Instructional videos, especially those that involve writing on a board or screen, are easy to produce for educators. This is especially true for mathematics and physical science courses where equations need to be explained.
A common way is to simply set up a camera towards a blackboard or white board and simply record yourself writing and speaking.
Although quite basic technically, this method suffers in that you aren’t actually looking at the camera when you are doing the writing.
Another method, employed by a number of educational channels is to write on a screen/computer and then record this. You hear the presenter, but don’t see them, as you see the writing on the screen.
However, there no “human” evidence, either the hand writing, or the person talking.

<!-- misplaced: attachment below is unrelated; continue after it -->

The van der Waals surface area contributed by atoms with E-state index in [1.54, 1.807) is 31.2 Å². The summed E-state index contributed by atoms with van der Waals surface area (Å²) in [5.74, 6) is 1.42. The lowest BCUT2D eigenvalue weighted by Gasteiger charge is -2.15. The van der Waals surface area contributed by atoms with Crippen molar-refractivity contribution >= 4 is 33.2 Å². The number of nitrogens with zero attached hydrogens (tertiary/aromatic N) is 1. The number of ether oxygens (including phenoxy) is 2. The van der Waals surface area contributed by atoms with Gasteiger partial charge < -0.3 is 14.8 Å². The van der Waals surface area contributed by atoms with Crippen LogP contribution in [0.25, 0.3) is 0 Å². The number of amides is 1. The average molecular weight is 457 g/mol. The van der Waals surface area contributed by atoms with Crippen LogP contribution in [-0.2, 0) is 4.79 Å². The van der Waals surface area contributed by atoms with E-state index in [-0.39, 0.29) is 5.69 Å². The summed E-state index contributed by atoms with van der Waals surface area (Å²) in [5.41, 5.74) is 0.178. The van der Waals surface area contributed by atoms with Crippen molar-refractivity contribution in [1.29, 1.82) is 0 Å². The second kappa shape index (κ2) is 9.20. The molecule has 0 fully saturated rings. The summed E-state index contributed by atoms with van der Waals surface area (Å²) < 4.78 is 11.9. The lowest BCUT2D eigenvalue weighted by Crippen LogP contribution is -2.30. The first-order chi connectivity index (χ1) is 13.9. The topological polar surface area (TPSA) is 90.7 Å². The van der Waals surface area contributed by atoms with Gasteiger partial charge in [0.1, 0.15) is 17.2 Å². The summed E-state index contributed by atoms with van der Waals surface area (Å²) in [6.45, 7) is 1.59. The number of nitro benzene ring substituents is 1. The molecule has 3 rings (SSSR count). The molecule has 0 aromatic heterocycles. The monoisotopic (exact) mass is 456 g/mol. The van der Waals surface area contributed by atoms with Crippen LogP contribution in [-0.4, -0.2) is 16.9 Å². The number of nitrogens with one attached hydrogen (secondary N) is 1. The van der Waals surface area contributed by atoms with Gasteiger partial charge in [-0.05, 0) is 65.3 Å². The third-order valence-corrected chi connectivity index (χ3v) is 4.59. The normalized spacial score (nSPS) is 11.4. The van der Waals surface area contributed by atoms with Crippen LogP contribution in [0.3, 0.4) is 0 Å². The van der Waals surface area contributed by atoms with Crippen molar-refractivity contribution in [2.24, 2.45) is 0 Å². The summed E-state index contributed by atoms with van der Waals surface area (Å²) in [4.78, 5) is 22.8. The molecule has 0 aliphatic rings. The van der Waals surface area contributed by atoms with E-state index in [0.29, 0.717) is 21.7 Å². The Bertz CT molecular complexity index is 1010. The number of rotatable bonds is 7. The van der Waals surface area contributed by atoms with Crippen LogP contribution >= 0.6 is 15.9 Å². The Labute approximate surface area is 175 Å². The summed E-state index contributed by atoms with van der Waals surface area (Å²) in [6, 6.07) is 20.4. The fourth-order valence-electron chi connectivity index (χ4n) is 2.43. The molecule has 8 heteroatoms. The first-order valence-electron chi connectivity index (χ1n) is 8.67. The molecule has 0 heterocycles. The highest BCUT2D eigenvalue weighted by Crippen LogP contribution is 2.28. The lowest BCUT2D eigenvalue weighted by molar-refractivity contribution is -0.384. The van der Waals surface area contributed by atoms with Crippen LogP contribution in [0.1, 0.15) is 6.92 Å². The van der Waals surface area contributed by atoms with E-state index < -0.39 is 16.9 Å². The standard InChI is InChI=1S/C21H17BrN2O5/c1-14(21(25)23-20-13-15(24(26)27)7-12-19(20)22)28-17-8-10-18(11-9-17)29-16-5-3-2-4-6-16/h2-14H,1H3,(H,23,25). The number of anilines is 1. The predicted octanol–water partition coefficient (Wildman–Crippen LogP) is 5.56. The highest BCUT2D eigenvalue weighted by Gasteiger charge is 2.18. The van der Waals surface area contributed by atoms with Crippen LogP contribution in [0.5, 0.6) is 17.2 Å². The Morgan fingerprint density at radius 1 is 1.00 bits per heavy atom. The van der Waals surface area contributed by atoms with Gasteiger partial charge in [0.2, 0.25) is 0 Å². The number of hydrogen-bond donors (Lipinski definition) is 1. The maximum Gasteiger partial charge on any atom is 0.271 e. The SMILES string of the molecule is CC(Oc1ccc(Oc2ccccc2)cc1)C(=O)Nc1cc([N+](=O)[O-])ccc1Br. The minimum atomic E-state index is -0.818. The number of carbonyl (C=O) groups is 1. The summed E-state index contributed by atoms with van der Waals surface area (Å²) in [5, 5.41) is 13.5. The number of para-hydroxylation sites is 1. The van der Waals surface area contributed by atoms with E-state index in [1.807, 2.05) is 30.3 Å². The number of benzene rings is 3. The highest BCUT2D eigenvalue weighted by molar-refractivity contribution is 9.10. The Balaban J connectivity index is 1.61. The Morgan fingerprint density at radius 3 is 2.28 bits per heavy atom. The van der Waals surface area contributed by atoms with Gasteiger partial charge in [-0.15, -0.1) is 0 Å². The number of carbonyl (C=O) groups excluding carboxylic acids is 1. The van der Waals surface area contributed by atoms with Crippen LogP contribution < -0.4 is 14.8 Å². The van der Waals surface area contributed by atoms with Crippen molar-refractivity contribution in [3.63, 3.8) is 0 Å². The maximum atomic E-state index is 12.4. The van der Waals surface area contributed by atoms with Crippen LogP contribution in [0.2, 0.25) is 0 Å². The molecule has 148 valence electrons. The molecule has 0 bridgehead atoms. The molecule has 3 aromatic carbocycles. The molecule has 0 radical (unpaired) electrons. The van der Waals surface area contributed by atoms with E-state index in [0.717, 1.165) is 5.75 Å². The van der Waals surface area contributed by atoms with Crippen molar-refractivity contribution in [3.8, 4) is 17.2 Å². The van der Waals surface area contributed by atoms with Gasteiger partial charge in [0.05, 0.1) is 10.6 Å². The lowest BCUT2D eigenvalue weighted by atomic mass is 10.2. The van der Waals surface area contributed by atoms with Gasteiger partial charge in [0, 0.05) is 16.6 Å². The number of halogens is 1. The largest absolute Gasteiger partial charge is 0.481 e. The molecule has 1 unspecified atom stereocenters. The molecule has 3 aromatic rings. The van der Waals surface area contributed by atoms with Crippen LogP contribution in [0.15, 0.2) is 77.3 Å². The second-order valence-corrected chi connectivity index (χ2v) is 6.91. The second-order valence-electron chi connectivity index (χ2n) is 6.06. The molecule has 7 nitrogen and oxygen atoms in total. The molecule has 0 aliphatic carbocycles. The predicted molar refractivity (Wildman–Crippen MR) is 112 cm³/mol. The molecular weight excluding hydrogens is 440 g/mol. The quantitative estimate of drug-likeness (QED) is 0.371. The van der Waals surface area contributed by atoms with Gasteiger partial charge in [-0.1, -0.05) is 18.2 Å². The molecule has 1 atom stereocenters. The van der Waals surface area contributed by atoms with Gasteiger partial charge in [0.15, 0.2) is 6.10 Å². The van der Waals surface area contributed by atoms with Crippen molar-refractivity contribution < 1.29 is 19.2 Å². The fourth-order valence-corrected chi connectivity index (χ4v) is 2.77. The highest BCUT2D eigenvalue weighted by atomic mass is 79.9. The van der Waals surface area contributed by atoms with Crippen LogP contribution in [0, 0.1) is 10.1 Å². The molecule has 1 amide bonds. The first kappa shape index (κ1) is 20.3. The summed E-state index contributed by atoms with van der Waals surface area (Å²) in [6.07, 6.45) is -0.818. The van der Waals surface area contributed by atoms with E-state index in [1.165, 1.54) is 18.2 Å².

There is some research on the efficacy of this instructional method and the presence of a hand, or better still, the presenter, leads to improved engagement and therefore retention of content.
It’s this reason why a number of presenters simply film their writing on paper from above as a way of communicating.
One alternative method involves the use of a light board and it’s the way I have been producing content where I simply need to “instruct as I write”.
The concept is fairly simple, though has a little more preparation required.
The presenter writes on glass with a fluorescent whiteboard marker with the camera on the other side of the glass. This way the presenter is looking straight at the camera whilst writing.
Of course, you will ask, do you have to write in reverse? No you don’t, you simply write normally, but to address the reversed image, when you edit the video, you flip the video horizontally. So now it’s the correct way round, and if you are right handed, you’ll appear left handed!
My rough and ready effort. Clearly I am not a designer, but it works just fine.
Obviously not where I use it!
There are a few things to consider.